Liquid water could also better explain how methane sticks around in Titan's atmosphere, even though it should dissipate in a relatively short time. The data suggests methane could be generated from Titan's interior and be making its way to the atmosphere.

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Titan with the small moon Tethys in the background. Both were imaged by the NASA-ESA Cassini spacecraft. Image credit: NASA/JPL-Caltech

Enceladus (moon of Saturn)

While the Cassini spacecraft has repeatedly seen geysers spewing from Enceladus, it wasn't until 2014 that data released from the spacecraft revealed more evidence of a possible ocean.

Cassini looked at gravity variations in the moon that suggest a huge ocean (possibly regional) underneath a thick layer of ice. Specifically, during flybys the spacecraft detected a gravity anomaly at the south pole that was smaller than models of the depression there predicted, implying that there would be water (which is thicker than ice) lying underneath.

As for the plumes, Cassini observations suggest they are replete with salty water and organic molecules, the latter of which are considered the basic buildings blocks of life. The theoretical ocean is heated through gravitational interactions with Saturn.

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Enceladus viewed from the NASA-ESA Cassini spacecraft. Image credit: NASA/JPL-Caltech

Pluto and Charon (moon of Pluto)

While Charon is quite distant from the Sun, the largest of Pluto's five moons could have an underground ocean. That's because in the past, the moon had an orbit that was more oval than circular, according to a 2014 study from NASA's Goddard Space Flight Center. After Charon was formed, likely because a huge impact ejected material off Pluto's surface that coalesced into the moon, its eccentric orbit had a tug-of-war with Pluto that could have heated up Charon's insides.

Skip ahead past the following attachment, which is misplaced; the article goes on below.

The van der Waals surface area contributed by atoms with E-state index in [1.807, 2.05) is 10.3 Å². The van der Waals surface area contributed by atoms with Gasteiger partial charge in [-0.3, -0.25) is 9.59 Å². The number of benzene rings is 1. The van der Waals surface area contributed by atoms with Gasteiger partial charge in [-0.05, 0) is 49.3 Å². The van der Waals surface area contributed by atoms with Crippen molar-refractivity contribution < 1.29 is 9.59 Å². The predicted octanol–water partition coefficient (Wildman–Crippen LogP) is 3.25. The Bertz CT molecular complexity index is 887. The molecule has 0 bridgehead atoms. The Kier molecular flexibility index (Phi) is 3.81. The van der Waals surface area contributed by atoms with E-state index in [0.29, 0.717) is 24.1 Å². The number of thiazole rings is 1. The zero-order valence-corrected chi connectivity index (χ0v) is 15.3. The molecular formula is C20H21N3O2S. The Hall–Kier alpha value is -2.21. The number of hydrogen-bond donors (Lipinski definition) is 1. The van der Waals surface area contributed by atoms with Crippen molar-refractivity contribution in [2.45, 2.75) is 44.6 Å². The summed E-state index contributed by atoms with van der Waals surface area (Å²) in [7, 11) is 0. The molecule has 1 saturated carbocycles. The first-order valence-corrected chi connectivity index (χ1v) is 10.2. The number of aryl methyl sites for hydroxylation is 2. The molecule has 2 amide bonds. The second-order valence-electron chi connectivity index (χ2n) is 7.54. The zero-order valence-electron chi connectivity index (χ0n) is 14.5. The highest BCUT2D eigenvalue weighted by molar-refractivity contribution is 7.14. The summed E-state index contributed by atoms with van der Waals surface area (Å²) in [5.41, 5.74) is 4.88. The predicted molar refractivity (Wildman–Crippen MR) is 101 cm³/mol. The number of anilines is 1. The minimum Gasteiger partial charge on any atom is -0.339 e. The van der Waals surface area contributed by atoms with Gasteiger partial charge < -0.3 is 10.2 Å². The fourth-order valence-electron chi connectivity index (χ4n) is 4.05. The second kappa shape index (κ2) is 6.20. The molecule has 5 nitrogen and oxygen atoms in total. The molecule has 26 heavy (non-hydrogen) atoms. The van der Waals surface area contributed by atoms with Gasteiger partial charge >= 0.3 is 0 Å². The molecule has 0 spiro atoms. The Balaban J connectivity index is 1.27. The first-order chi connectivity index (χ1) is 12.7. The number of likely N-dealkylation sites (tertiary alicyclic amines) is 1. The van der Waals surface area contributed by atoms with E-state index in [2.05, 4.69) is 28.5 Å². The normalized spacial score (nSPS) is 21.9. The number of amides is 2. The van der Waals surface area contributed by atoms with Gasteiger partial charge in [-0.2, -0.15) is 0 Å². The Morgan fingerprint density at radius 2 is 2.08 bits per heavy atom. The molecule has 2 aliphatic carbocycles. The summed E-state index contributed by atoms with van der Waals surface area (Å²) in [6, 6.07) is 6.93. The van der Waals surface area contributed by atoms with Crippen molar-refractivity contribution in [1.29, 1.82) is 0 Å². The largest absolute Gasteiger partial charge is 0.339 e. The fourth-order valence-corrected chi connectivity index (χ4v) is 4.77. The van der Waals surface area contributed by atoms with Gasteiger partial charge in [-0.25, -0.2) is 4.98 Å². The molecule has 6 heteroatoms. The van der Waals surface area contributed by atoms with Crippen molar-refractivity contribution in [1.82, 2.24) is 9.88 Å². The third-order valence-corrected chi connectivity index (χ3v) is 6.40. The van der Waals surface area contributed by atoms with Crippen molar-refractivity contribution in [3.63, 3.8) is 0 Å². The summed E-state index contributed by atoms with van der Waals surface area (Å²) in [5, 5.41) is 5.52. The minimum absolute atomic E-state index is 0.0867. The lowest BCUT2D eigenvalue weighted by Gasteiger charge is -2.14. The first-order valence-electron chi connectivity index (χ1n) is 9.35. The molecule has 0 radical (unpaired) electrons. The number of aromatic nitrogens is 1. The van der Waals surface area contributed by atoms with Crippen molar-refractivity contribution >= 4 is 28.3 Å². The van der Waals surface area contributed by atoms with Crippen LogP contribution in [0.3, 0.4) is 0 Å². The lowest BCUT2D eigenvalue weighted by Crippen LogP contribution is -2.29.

The ocean, however, is theoretical. Also, it could now be a frozen wasteland because Charon's orbit is more circular and tidal heating would not be as extreme. Scientists will get a better look at the moon when the New Horizons spacecraft flies by Pluto's system in Jul. 2015, which will provide more information about its history and formation.

As for Pluto, a 2006 model of its interior suggests that the dwarf planet could also possess an ocean. If there is liquid methane there, it would create a layer of methane clathrates (ice) that could influence how much ice is above it, the study says.

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Artist's conception of Pluto (center) and its moon Charon as viewed from another moon in the system. Image credit: NASA, ESA and G. Bacon (STScI)

Ceres (dwarf planet)

While not technically an icy moon, Ceres is a unique member of the asteroid belt. It is so big that it is round and has been classified as a "dwarf planet", similar to Pluto. As NASA's Dawn spacecraft orbits the world to learn more about its mysteries, whether Ceres possesses an ocean will be one of them.

So far, long-range observations of Ceres show that its mass is likely made up of 30% water. When Ceres was young and still feeling the energy of its formation, it is possible that the water was sloshing around in the form of an underground ocean. Today, NASA cautions, it is most likely a frozen icy mantle.

That said, the Herschel Space Observatory did spot water vapor coming from Ceres, although the origin is a mystery. Nevertheless, NASA says Ceres could have astrobiological potential, just like the icy moons of our Solar System.

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Ceres viewed from NASA's Dawn spacecraft. Image credit: NASA/JPL-Caltech/UCLA/MPS/DLR/IDA

This list may only be a partial one, as we are discovering new things about the Solar System all the time. It may be that oceans are quite common in worlds in the outer Solar System. Further observations and study by robotic missions will help us understand not only how our Solar System formed but whether there is microbial life on—or perhaps under—some of these diverse worlds.